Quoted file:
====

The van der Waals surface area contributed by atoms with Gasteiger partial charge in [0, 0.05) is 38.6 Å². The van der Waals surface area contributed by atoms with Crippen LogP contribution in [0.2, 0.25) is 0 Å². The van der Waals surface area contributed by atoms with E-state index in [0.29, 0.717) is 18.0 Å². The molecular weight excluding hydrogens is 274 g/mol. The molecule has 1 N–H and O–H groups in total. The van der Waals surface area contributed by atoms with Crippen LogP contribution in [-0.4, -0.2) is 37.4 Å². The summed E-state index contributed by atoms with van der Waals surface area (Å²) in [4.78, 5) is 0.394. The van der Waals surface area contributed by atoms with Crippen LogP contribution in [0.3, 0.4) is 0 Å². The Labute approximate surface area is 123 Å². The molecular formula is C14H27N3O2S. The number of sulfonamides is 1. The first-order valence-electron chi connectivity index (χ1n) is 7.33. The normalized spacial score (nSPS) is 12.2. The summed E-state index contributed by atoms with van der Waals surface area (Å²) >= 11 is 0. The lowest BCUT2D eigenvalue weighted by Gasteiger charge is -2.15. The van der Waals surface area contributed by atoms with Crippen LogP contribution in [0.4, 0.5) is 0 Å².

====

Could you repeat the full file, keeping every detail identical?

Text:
The van der Waals surface area contributed by atoms with Gasteiger partial charge in [0, 0.05) is 38.6 Å². The van der Waals surface area contributed by atoms with Crippen LogP contribution in [0.2, 0.25) is 0 Å². The van der Waals surface area contributed by atoms with E-state index in [0.29, 0.717) is 18.0 Å². The molecular weight excluding hydrogens is 274 g/mol. The molecule has 1 N–H and O–H groups in total. The van der Waals surface area contributed by atoms with Crippen LogP contribution in [-0.4, -0.2) is 37.4 Å². The summed E-state index contributed by atoms with van der Waals surface area (Å²) in [4.78, 5) is 0.394. The van der Waals surface area contributed by atoms with Crippen LogP contribution in [0.3, 0.4) is 0 Å². The Labute approximate surface area is 123 Å². The molecular formula is C14H27N3O2S. The number of sulfonamides is 1. The first-order valence-electron chi connectivity index (χ1n) is 7.33. The normalized spacial score (nSPS) is 12.2. The summed E-state index contributed by atoms with van der Waals surface area (Å²) >= 11 is 0. The lowest BCUT2D eigenvalue weighted by Gasteiger charge is -2.15. The van der Waals surface area contributed by atoms with Crippen LogP contribution in [0.4, 0.5) is 0 Å².